This is a memo edited by Daniel Dardailler based on earlier draft of comments on EC Directive 98/34 Revision. This is also the basis of the Wikipedia Open Standard definition section on W3C.
As one of the important provider of ICT Standards for the past decade, in the area of Web technologies (HTML, URL, XML, http w/IETF, CSS, WAI guidelines, Web Services, Semantic Web, etc), the international World Wide Web Consortium (W3C) is well positionned to give its opinion on the matter of Open Standards definition.
W3C follows a process that promotes the development of high-quality standards. This process has evolved over a period of ten years, from a very rough consensus building approach of writing specifications (ancestor IETF model), to a formal set of obligations that promote fairness, responsiveness, and progress: all facets of the W3C mission.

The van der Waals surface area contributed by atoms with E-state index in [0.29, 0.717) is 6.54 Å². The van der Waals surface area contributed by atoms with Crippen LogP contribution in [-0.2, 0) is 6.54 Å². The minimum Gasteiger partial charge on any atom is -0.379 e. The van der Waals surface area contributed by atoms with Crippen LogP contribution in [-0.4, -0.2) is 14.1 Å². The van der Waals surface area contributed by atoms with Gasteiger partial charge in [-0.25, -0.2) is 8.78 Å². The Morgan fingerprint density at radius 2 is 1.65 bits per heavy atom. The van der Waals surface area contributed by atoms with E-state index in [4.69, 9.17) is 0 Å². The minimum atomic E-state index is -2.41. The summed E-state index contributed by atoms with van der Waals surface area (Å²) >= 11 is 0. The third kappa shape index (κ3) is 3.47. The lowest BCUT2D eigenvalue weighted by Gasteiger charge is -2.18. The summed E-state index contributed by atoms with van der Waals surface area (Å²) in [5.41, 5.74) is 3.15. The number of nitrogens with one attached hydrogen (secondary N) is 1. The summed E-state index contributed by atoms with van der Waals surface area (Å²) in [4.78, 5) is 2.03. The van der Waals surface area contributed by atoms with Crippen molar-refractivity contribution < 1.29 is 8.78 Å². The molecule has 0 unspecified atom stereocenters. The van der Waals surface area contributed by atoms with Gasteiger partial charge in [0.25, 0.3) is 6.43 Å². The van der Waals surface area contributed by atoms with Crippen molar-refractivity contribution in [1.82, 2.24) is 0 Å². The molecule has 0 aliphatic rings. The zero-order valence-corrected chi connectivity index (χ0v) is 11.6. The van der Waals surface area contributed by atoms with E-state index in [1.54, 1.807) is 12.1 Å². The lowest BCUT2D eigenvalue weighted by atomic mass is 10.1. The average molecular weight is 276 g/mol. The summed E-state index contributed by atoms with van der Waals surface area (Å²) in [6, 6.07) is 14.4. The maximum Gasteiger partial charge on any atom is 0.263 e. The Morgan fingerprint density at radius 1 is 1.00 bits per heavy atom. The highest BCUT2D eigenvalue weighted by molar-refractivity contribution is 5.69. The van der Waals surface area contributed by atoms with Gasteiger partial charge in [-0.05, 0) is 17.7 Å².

Using the W3C process as a model, we define the following set of requirements that a provider of technical specification must follow to qualify for the adjective Open Standard.
The W3C was created to lead the Web to its full potential by developing common protocols that promote its evolution and ensure its interoperability. It is an international industry consortium jointly run by the MIT Computer Science and Artificial Intelligence Laboratory (MIT CSAIL) in the USA, the European Research Consortium for Informatics and Mathematics (ERCIM) headquartered in France and Keio University in Japan. Services provided by the Consortium include: a repository of information about the World Wide Web for developers and users, and various prototype and sample applications to demonstrate use of new technology. To date, nearly 400 organizations are Members of the Consortium. For more information see http://www.w3.org/
Last modified: 29 Sept 2007
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